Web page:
Personal logo brass1 Supporting Member of TMP07 Apr 2017 3:54 p.m. PST

I don't know if this was country-wide or not but the rate of friendly artillery fire incidents where I was in Vietnam (at least during my second tour) was high enough that the first round fired was a "safety round", usually a white phosphorus airburst, that could be used as a spotting round but was actually intended to warn the occasional idiot who was holding his map upside down (in one case I remember, both upside down and the wrong map) that he was about to get a battery six by six dropped on his head.

LT

badger2207 Apr 2017 4:05 p.m. PST

Skeets I did something similar but not quite. The problem is the computer doesnt get tired and soldiers do. And besides, you should always use 2 methods, compare the results to see if something is screwed up, then shoot.

So I always had the manual team race the computer team. Often I worked the chart myself as I has very fast, and it is a lot more fun than punching buttons.

As for the OP. Missions can be called in adjust fire, if you are not sure of everything, or fire for effect if you think everything is perfect. Before GPS almost everything wasa adjust fire. Also, the observer can call anything he wants, it is up to the FDC to decide what he really gets, if anything. One time in desert storm I had 6 missons stacked up. Folks in contact can call them in a lot faster than we can shoot them.

We also dont carry a huge amount of ammo. It might seem like it until you start shoving them out the tube, then it can run down fast. Running out one night was about the ugliest feeling I ever had.

mwindsorfw if you have large scatter it is human error. Yes lots of things push the rounds around, but all together they dont move them more than a couple of hundred meters, and often various things cancel each other out.

Owen

Dn Jackson07 Apr 2017 4:30 p.m. PST

I was Marine FDC in the 80s-90s. I agree with most of what Mike said. However, I don't believe we ever used smoke as spotting rounds, they have different weight so different ballistics compared to HE. And, again from long ago memory, our smoke was base ejecting so it didn't impact on the target, but went off above it.

Also, during Desert Storm, we often got fire missions directly from battalion HQ, so no direct communication from the FO.

We could do all sorts of cool things with artillery. Land the rounds along a roadway in a line or following the curve of the road, in an oval or, like we did 99% of the time, in a circle over the impact point. We could do 'time on target' missions where we hit a target at a specific time. This could be devastating if an entire battalion fired so all the rounds hit at once. We could do 'high angle/low angle' missions where the gun fired one round at a very high angle and a second at a low angle with less powder so that both rounds hit at the same time.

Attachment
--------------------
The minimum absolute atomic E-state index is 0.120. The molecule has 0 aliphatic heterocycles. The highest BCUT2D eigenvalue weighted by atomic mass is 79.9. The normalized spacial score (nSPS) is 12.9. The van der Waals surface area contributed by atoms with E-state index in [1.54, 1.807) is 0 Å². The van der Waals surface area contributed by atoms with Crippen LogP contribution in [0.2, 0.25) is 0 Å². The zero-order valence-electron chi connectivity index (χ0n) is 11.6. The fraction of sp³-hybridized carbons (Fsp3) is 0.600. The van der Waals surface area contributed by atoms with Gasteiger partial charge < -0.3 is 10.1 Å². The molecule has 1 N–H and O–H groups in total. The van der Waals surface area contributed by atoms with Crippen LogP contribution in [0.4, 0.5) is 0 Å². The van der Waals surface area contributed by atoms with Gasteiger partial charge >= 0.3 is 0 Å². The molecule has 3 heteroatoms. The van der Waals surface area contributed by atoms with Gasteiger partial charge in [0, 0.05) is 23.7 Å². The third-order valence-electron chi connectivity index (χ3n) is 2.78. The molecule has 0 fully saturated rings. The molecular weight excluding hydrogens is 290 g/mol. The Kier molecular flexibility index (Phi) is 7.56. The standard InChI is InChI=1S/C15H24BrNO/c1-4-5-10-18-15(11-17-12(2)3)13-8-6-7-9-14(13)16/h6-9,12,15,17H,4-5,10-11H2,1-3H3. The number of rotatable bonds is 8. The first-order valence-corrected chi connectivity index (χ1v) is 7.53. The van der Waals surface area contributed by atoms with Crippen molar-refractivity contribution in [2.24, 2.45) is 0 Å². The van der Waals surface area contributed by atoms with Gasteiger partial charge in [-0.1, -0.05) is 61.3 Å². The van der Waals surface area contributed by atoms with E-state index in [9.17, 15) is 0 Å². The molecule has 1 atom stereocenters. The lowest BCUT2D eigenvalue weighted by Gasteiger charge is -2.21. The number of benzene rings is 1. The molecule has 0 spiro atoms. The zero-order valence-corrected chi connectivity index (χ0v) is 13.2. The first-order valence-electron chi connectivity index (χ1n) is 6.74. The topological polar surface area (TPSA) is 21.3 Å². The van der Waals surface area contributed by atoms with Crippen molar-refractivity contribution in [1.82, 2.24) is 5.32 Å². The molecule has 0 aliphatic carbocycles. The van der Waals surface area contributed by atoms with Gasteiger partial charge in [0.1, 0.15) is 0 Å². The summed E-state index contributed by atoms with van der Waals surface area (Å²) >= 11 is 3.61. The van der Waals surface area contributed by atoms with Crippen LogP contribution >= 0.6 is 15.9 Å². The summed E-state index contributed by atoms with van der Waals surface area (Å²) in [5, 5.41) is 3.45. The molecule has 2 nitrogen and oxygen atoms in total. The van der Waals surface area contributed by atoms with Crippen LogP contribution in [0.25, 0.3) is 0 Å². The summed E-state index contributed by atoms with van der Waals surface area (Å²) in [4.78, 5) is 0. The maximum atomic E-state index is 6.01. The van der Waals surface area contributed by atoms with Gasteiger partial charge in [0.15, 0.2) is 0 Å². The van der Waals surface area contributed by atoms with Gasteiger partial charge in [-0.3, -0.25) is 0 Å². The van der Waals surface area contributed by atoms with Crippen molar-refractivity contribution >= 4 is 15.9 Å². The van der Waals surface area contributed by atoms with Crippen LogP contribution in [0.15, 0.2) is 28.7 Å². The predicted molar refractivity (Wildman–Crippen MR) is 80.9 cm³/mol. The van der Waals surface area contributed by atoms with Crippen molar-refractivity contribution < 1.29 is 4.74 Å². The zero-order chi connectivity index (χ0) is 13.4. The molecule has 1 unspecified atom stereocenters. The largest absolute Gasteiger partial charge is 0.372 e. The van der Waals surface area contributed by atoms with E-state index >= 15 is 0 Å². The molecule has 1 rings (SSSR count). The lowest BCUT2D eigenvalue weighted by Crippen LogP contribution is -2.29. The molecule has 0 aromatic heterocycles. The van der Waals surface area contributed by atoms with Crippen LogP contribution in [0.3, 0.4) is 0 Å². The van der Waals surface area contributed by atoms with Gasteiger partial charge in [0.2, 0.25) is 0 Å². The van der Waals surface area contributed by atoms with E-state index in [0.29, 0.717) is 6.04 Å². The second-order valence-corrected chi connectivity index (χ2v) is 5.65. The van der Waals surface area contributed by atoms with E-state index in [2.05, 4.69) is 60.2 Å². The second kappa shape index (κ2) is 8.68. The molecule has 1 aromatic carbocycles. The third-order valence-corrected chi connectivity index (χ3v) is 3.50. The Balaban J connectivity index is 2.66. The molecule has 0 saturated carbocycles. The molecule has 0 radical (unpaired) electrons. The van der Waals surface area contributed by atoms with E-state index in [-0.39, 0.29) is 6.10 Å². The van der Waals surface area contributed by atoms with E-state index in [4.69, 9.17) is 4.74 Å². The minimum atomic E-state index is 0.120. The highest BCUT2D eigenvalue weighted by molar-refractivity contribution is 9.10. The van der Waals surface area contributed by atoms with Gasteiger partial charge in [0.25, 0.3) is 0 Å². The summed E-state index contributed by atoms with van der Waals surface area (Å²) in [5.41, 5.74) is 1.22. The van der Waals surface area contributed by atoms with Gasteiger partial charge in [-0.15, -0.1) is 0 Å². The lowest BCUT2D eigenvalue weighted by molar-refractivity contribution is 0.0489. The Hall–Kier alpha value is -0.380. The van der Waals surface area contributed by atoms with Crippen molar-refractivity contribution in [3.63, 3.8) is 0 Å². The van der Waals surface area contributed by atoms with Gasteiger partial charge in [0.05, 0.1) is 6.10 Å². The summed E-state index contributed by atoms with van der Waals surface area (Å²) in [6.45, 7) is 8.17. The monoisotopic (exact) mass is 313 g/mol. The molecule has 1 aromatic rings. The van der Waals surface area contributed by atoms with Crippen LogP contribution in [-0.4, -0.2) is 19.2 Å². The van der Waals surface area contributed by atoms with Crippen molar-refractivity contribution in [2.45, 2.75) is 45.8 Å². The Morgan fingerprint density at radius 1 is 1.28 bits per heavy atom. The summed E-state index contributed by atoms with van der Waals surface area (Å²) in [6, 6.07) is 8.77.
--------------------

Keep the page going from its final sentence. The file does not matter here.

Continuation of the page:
I would suggest some drift might be reasonable in a skirmish game, but if the FO walks it in there should be very little.

Pre-plotted targets should also have very little the major drift factors being things like powder temperature, air density, wind speed, barrel droop, etc. All relatively minor variations.

My father told me a story once from when he was in Vietnam, (USMC did three tours). The FO called in a destroyer, (5 inch guns), for a fire mission. The spotting round landed and was adjusted, "Left 200 drop 100" A second spotting round landed and was adjusted, "Right 100 add 50". Another round landed. "Left 50 drop 25". Another round was fired. "Secure guns. You got him." They had used a 5" gun and adjusted it in on a single target. A sniper I believe.

Dn Jackson07 Apr 2017 4:36 p.m. PST

Owen, I agree about running out of ammo fast. We had a fork lift assigned to us that was dropping ammo on the gun line on a regular basis. One of the most sobering things I've ever seen was when the sun came up, (it only got a little brighter because of the oil fires), and one of the gun crews looked at a full pallet of 155 ammo had been dropped next to the gun during the night, and realized that about three feet away was a partially uncovered anti-tank mine. Just a few feet to one side would have been a disaster for the battery.

badger2207 Apr 2017 4:51 p.m. PST

That just made my blood run cold. Our 1sg came driving up to a 109 waving like crazy, so the driver pulled off of the little track he was on. When top stopped staring at him in disbelief he point to a AT mine setting on the top of the ground that he had just straddled.

I hate mines. And morters


Owen

mwindsorfw Supporting Member of TMP07 Apr 2017 5:16 p.m. PST

Badger22 begs another question. How is a mortar mission different?

Personal logo Saber6 Supporting Member of TMP Fezian07 Apr 2017 5:27 p.m. PST

Dn Jackson: Had a Vietnam vet NCO tell how his unit got lured out of range of their mortars when they got hit in ambush. In panic the FO called for any help they could get. Voice on the radio said " back off and give me a 4 digit grid". Now a 4 digit grid is a 1000m square. Grid sent and "Shot Over". RTO says to the FO "Are there trains in 'Nam?".

Fire support courtesy of the USS New Jersey

TNE230007 Apr 2017 6:20 p.m. PST